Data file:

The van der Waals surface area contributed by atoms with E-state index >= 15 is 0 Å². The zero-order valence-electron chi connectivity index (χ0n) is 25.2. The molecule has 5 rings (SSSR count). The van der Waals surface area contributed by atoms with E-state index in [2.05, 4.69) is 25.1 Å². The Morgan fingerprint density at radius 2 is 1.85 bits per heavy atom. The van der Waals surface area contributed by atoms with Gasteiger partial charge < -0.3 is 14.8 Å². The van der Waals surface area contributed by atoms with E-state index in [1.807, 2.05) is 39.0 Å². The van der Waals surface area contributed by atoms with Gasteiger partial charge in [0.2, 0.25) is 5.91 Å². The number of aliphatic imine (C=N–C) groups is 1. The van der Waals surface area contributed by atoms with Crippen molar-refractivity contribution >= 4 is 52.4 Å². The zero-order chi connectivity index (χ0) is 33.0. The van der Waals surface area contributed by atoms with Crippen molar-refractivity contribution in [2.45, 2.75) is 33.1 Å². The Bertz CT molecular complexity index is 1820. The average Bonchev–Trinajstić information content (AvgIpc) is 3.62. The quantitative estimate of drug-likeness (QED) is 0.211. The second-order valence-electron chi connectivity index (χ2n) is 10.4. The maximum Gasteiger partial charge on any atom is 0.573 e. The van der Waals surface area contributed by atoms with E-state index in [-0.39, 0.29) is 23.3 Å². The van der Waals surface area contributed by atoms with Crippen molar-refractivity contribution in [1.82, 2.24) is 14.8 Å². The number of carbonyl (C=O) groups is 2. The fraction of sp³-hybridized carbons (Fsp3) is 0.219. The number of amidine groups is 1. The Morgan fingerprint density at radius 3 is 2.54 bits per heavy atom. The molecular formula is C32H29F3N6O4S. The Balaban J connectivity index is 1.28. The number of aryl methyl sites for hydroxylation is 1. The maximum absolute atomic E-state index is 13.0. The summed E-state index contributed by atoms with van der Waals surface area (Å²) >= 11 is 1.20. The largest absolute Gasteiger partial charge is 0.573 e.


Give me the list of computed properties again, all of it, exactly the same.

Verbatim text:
The van der Waals surface area contributed by atoms with E-state index >= 15 is 0 Å². The zero-order valence-electron chi connectivity index (χ0n) is 25.2. The molecule has 5 rings (SSSR count). The van der Waals surface area contributed by atoms with E-state index in [2.05, 4.69) is 25.1 Å². The Morgan fingerprint density at radius 2 is 1.85 bits per heavy atom. The van der Waals surface area contributed by atoms with Gasteiger partial charge < -0.3 is 14.8 Å². The van der Waals surface area contributed by atoms with E-state index in [1.807, 2.05) is 39.0 Å². The van der Waals surface area contributed by atoms with Gasteiger partial charge in [0.2, 0.25) is 5.91 Å². The number of aliphatic imine (C=N–C) groups is 1. The van der Waals surface area contributed by atoms with Crippen molar-refractivity contribution >= 4 is 52.4 Å². The zero-order chi connectivity index (χ0) is 33.0. The van der Waals surface area contributed by atoms with Crippen molar-refractivity contribution in [2.45, 2.75) is 33.1 Å². The Bertz CT molecular complexity index is 1820. The average Bonchev–Trinajstić information content (AvgIpc) is 3.62. The quantitative estimate of drug-likeness (QED) is 0.211. The second-order valence-electron chi connectivity index (χ2n) is 10.4. The maximum Gasteiger partial charge on any atom is 0.573 e. The van der Waals surface area contributed by atoms with E-state index in [-0.39, 0.29) is 23.3 Å². The van der Waals surface area contributed by atoms with Crippen molar-refractivity contribution in [1.82, 2.24) is 14.8 Å². The number of carbonyl (C=O) groups is 2. The fraction of sp³-hybridized carbons (Fsp3) is 0.219. The number of amidine groups is 1. The Morgan fingerprint density at radius 3 is 2.54 bits per heavy atom. The molecular formula is C32H29F3N6O4S. The Balaban J connectivity index is 1.28. The number of aryl methyl sites for hydroxylation is 1. The maximum absolute atomic E-state index is 13.0. The summed E-state index contributed by atoms with van der Waals surface area (Å²) >= 11 is 1.20. The largest absolute Gasteiger partial charge is 0.573 e.